WMD PROLIFERATION AND INTERNATIONAL SECURITY
2013/2014, Semester 2
Lee Kuan Yew School of Public Policy (Lee Kuan Yew School Of Public Policy)
Modular Credits: 4
PP5254: WMD PROLIFERATION AND INTERNATIONAL SECURITY
Course Summary and Objective
Proliferation of nuclear, chemical, biological, and radiological weapons (weapons of mass destruction or WMD) occupies a significant space in international politics, media and public imagination, but there is a general lack of informed debate on these issues. This elective module will provide the technical, historical, and policy background required to understand and analyze proliferation of WMD and arms control policy issues. This module will cover the basic science and policy issues concerning nuclear, chemical, biological, and radiological agents and their delivery systems, and implications for national, regional and international security. The module should help students gain a better understanding about the historical evolution of the role of WMD in military strategy and international security.
The emphasis of the module will however be the contemporary relevance of nuclear weapons and material for arms control regimes, counter-proliferation initiatives, export control, counter-terrorism, and the implications for civilian nuclear power programs worldwide. Issues specific to the Asia-Pacific context will be covered in depth. Policy issues covered in the course include but not limited to the following: global and regional WMD threats and vulnerabilities; nuclear force structure and strategic military balance in Asian countries; regional cooperation for addressing WMD proliferation; problems in accounting for the safeguarded and un-safeguarded nuclear materials around the world; challenges for nuclear security in Asia-Pacific; role of nuclear weapons in national security and international diplomacy; and bioterrorism and emerging infectious diseases.
No prerequisites required for taking this course.
T.S. Gopi Rethinaraj
Lee Kuan Yew School of Public Policy
Li Ka Shing Building
469C Bukit Timah Road
Class Venue: Manasseh Meyer, Bukit Timah Campus
Class Hours: TBD
Office Hours: By Appointment
Week 1. History of nuclear weapons development
Origins of Manhattan Project; Science and Secrecy during World War II; Bottlenecks faced by Hitler’s Germany in the nuclear race; Soviet success in the race to make nuclear weapons, followed by other countries in the race.
Week 2. Physics of nuclear weapons and material
Basic properties of fissile materials; Why only some materials are suited for nuclear applications; Nuclear physics for the layman; Basic understanding of nuclear explosives (simple fission weapons, boosted weapons, and thermonuclear weapons) and delivery systems.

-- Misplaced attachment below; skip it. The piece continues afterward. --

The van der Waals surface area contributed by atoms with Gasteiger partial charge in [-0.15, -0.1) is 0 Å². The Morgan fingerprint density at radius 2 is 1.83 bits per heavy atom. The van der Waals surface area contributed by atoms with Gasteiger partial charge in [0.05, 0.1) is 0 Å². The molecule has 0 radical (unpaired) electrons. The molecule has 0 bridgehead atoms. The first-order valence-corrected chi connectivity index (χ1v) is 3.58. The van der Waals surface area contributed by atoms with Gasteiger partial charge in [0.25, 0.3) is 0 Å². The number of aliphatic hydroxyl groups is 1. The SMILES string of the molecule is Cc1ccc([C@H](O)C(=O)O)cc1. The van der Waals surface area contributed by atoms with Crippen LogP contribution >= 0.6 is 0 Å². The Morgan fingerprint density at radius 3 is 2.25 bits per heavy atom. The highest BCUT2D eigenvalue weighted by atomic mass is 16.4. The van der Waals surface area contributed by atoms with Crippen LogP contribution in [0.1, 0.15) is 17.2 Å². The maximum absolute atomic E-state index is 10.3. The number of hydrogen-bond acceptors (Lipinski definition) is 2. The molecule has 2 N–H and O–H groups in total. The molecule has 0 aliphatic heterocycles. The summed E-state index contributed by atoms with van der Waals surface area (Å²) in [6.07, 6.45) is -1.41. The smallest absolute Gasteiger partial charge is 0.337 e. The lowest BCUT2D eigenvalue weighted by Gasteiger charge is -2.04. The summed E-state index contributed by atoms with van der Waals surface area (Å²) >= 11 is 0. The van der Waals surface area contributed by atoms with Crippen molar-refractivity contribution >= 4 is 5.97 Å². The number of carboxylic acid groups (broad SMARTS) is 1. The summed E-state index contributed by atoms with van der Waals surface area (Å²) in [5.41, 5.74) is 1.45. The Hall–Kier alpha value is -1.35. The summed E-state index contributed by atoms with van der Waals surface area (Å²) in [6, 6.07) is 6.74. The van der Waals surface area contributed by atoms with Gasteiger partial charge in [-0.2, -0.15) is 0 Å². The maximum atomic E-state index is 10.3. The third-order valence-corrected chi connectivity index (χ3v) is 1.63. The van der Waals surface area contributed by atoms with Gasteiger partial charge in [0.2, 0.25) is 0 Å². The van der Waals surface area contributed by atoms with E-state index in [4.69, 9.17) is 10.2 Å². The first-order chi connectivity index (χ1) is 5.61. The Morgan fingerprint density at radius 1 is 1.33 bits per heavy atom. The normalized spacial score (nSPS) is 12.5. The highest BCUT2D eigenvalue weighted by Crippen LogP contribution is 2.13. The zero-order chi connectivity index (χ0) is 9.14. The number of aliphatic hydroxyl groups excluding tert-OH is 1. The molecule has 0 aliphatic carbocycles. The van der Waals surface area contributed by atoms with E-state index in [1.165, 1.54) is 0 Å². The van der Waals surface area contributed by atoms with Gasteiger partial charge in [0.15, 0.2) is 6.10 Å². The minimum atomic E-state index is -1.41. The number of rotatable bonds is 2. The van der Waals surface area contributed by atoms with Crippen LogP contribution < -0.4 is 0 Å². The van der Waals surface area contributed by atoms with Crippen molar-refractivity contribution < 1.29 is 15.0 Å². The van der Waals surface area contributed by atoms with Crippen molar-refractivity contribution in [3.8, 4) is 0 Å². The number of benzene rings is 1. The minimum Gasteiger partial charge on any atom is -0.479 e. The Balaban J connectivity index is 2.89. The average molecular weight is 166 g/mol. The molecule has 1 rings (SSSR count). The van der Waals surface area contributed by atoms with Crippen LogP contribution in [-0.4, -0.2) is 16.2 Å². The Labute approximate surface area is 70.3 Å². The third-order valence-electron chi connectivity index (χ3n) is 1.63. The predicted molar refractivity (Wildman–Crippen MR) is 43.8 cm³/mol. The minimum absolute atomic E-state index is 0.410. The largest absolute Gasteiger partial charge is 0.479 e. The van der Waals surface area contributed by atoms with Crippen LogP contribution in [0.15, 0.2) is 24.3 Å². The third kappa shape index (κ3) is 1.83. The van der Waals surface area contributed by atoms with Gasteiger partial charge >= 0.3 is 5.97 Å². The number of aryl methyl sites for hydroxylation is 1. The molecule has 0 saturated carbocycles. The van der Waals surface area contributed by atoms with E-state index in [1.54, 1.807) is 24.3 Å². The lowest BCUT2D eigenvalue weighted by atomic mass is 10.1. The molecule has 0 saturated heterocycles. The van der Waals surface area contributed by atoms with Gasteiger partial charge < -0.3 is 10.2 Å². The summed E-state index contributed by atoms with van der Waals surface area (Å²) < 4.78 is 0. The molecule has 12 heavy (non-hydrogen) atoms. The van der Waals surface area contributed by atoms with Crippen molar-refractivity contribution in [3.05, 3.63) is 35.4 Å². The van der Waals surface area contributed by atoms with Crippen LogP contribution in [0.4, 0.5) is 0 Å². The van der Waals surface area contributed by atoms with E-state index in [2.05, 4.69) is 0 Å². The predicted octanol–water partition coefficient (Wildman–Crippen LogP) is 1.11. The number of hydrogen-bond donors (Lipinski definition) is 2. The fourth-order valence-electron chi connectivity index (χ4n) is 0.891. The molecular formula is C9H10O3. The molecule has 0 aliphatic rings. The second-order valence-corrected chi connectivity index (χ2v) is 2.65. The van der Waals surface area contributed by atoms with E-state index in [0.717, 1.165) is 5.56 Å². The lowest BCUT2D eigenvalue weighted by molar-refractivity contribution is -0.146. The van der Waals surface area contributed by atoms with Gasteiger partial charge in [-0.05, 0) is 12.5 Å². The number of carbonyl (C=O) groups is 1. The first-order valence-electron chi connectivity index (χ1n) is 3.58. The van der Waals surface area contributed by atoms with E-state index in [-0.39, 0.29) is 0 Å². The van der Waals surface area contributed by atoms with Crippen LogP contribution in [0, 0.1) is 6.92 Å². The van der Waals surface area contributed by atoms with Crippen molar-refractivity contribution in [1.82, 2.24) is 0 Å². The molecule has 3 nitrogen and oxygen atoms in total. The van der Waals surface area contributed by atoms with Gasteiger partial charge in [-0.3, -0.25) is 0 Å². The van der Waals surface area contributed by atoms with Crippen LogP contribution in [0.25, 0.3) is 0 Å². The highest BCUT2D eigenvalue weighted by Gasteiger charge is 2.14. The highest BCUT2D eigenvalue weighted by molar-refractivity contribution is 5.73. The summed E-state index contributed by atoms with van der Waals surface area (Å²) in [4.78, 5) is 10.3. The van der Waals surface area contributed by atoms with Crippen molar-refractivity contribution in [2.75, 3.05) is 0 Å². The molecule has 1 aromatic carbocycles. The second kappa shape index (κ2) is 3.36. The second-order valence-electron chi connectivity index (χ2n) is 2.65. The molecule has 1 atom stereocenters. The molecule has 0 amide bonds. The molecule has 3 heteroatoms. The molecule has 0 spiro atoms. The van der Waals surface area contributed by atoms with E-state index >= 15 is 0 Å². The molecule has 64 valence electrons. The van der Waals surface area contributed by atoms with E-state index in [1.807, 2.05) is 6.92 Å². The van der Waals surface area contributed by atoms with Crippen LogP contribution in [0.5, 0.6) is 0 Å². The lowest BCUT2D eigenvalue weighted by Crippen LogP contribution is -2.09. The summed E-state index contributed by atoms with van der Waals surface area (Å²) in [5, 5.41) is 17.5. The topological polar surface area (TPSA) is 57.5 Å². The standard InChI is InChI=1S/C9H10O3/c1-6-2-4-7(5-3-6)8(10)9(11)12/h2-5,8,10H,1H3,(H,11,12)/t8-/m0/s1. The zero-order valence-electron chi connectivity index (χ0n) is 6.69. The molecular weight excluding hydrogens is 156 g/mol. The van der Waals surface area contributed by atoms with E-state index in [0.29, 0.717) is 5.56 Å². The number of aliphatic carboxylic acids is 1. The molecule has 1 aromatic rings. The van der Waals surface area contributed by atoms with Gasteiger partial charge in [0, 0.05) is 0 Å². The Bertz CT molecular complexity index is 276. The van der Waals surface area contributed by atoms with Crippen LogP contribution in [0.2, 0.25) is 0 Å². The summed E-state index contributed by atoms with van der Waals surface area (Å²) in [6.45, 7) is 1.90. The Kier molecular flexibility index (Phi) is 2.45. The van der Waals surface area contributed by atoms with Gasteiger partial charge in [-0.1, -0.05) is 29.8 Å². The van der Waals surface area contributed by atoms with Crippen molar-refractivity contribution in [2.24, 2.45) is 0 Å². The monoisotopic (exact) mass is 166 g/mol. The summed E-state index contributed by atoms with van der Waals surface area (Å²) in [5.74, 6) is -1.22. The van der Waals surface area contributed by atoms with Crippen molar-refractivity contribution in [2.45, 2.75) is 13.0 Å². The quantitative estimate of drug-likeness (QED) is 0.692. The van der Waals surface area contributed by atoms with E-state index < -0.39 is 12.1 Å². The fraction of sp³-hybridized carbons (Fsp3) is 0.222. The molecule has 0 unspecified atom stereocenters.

Week 3. Civilian and military uses of nuclear energy
Atoms for peace program; The grand diplomatic bargain between nuclear states and others; Rise of civilian nuclear industry in the west and subsequent decline; Resurgence of nuclear industry in Asia; Policy dilemma in nuclear technology export; Commercial spent nuclear fuel reprocessing and nuclear proliferation issues.
Week 4. Nuclear weapons and Cold War politics
Nuclear posturing of USA and USSR during the Cold War and the policy of mutually assured destruction; Europe’s Cold War nightmares; Introduction of nuclear weapons in Asian military affairs.
Week 5. Nuclear weapons and their delivery systems
Nuclear triad of states; sea-based, land-based, and air-based nuclear delivery capabilities of nuclear states, emerging nuclear states, and non-state actors (terrorists).
Week 6. Nuclear weapons, human health & environment
Impact of nuclear explosions on human health and environment; atmospheric and underground testing; Policy initiatives to reduce impact.
Week 7. Nuclear weapons policy of P-5 countries
Nuclear force structure of USA, Russia, China, France, and UK; Current issues concerning deployment and maintenance; Ballistic Missile Defense and Theatre Missile Defense Issues
Week 8. Nuclear policy of India, Pakistan, Israel, and others
Nuclear policies of India and Pakistan; Israel’s nuclear opaqueness and the Middle East peace process; Iran’s nuclear ambitions; North Korea and other nuclear aspirants
Week 9. Nuclear terrorism and emerging security issues
Protecting nuclear weapons material and delivery systems from non-state actors; counter-proliferation initiatives; security of ports and airports; regional and international cooperative mechanisms
Week 10. Role of IAEA and other international institutions
Discussion of IAEA’s role in facilitating multilateral cooperation and increasing nuclear safety and security. Policy challenges for IAEA Arms Control Regimes; International Treaties; NPT; CTBT, and FMCT Negotiations.
Week 11. Global management of nuclear materials
Strengthening safety and security of nuclear facilities in various countries; Threat Reduction; Technical and policy measures to verify compliance by states.
Week 12. Chemical and Biological Weapons
Chemical agents, biological weapons and infectious diseases, human health and epidemics and dealing with intentional release of bio agents.
Week 13. Conflict resolution and confidence building
Policy mechanisms to build trust among countries; cooperation to reduce nuclear dangers (intentional and accidental). Issues in moving toward steep arms cuts and nuclear disarmament.
BASIS FOR FINAL GRADES
1. Midterm Assessment: 20%
2. Class Participation: 20%
3. Policy Paper: 60%
REQUIRED AND RECOMMENDED READING
The Gravest Danger, Sidney Drell and James Goodby, 2003 [Required], Free Online Version Available at:
Weekly Lecture Notes posted on ILVE [required]; Assigned Readings [Required]; Recommended Readings [Optional]. Assigned readings and recommended readings will be posted periodically.